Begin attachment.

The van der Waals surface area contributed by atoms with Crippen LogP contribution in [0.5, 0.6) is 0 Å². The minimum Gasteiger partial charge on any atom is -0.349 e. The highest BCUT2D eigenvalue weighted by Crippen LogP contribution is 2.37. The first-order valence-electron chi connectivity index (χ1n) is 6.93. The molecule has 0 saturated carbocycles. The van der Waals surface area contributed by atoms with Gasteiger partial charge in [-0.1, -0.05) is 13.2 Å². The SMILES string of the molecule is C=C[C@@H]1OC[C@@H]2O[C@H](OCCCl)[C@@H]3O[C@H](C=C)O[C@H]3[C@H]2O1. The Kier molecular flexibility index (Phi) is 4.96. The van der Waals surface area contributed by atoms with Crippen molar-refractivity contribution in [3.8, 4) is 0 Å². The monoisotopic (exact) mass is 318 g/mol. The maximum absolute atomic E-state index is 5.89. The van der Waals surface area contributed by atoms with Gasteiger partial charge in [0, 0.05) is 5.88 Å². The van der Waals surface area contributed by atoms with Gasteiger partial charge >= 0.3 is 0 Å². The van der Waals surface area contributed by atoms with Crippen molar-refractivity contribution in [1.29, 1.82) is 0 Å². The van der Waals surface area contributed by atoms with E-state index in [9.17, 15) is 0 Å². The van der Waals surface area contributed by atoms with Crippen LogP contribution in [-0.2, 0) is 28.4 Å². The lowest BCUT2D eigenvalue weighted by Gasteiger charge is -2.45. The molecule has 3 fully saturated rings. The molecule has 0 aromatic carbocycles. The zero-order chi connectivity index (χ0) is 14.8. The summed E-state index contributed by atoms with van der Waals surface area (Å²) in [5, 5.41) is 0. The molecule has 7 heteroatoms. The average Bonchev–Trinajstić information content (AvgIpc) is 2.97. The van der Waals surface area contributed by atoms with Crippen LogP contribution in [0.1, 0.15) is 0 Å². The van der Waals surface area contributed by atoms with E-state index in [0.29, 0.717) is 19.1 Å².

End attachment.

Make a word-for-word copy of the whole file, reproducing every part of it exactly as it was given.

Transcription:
The van der Waals surface area contributed by atoms with Crippen LogP contribution in [0.5, 0.6) is 0 Å². The minimum Gasteiger partial charge on any atom is -0.349 e. The highest BCUT2D eigenvalue weighted by Crippen LogP contribution is 2.37. The first-order valence-electron chi connectivity index (χ1n) is 6.93. The molecule has 0 saturated carbocycles. The van der Waals surface area contributed by atoms with Gasteiger partial charge in [-0.1, -0.05) is 13.2 Å². The SMILES string of the molecule is C=C[C@@H]1OC[C@@H]2O[C@H](OCCCl)[C@@H]3O[C@H](C=C)O[C@H]3[C@H]2O1. The Kier molecular flexibility index (Phi) is 4.96. The van der Waals surface area contributed by atoms with Crippen molar-refractivity contribution in [3.8, 4) is 0 Å². The monoisotopic (exact) mass is 318 g/mol. The maximum absolute atomic E-state index is 5.89. The van der Waals surface area contributed by atoms with Gasteiger partial charge in [0, 0.05) is 5.88 Å². The van der Waals surface area contributed by atoms with Gasteiger partial charge >= 0.3 is 0 Å². The van der Waals surface area contributed by atoms with Crippen molar-refractivity contribution in [1.29, 1.82) is 0 Å². The van der Waals surface area contributed by atoms with E-state index in [9.17, 15) is 0 Å². The van der Waals surface area contributed by atoms with Crippen LogP contribution in [-0.2, 0) is 28.4 Å². The lowest BCUT2D eigenvalue weighted by Gasteiger charge is -2.45. The molecule has 3 fully saturated rings. The molecule has 0 aromatic carbocycles. The zero-order chi connectivity index (χ0) is 14.8. The summed E-state index contributed by atoms with van der Waals surface area (Å²) in [5, 5.41) is 0. The molecule has 7 heteroatoms. The average Bonchev–Trinajstić information content (AvgIpc) is 2.97. The van der Waals surface area contributed by atoms with Crippen LogP contribution in [0.1, 0.15) is 0 Å². The van der Waals surface area contributed by atoms with E-state index in [0.29, 0.717) is 19.1 Å².